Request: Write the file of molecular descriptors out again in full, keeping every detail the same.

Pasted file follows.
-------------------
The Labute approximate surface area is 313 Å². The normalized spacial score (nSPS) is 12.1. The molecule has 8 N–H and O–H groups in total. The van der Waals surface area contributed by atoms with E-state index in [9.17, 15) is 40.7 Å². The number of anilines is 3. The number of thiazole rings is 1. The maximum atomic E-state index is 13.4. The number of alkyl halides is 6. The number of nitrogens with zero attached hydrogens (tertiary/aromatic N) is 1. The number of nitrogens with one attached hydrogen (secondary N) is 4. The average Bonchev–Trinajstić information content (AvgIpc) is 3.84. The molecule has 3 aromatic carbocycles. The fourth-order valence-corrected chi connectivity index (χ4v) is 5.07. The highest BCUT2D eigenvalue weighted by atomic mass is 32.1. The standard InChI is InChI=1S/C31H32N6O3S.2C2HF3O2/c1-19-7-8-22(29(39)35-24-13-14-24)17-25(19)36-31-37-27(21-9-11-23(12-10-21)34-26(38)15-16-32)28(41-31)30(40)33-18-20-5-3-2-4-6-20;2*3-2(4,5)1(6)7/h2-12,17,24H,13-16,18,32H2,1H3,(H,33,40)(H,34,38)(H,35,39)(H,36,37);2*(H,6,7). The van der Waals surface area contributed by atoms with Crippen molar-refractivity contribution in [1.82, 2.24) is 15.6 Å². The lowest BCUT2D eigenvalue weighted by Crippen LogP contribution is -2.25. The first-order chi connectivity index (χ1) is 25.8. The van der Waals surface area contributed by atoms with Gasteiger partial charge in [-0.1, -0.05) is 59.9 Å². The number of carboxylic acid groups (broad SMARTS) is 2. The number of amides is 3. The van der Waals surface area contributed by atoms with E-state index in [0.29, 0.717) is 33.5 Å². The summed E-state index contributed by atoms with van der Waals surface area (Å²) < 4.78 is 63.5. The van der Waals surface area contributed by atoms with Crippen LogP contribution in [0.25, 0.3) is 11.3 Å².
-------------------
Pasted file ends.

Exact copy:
The Labute approximate surface area is 313 Å². The normalized spacial score (nSPS) is 12.1. The molecule has 8 N–H and O–H groups in total. The van der Waals surface area contributed by atoms with E-state index in [9.17, 15) is 40.7 Å². The number of anilines is 3. The number of thiazole rings is 1. The maximum atomic E-state index is 13.4. The number of alkyl halides is 6. The number of nitrogens with zero attached hydrogens (tertiary/aromatic N) is 1. The number of nitrogens with one attached hydrogen (secondary N) is 4. The average Bonchev–Trinajstić information content (AvgIpc) is 3.84. The molecule has 3 aromatic carbocycles. The fourth-order valence-corrected chi connectivity index (χ4v) is 5.07. The highest BCUT2D eigenvalue weighted by atomic mass is 32.1. The standard InChI is InChI=1S/C31H32N6O3S.2C2HF3O2/c1-19-7-8-22(29(39)35-24-13-14-24)17-25(19)36-31-37-27(21-9-11-23(12-10-21)34-26(38)15-16-32)28(41-31)30(40)33-18-20-5-3-2-4-6-20;2*3-2(4,5)1(6)7/h2-12,17,24H,13-16,18,32H2,1H3,(H,33,40)(H,34,38)(H,35,39)(H,36,37);2*(H,6,7). The van der Waals surface area contributed by atoms with Crippen molar-refractivity contribution in [1.82, 2.24) is 15.6 Å². The lowest BCUT2D eigenvalue weighted by Crippen LogP contribution is -2.25. The first-order chi connectivity index (χ1) is 25.8. The van der Waals surface area contributed by atoms with Gasteiger partial charge in [-0.1, -0.05) is 59.9 Å². The number of carboxylic acid groups (broad SMARTS) is 2. The number of amides is 3. The van der Waals surface area contributed by atoms with E-state index in [0.29, 0.717) is 33.5 Å². The summed E-state index contributed by atoms with van der Waals surface area (Å²) < 4.78 is 63.5. The van der Waals surface area contributed by atoms with Crippen LogP contribution in [0.25, 0.3) is 11.3 Å².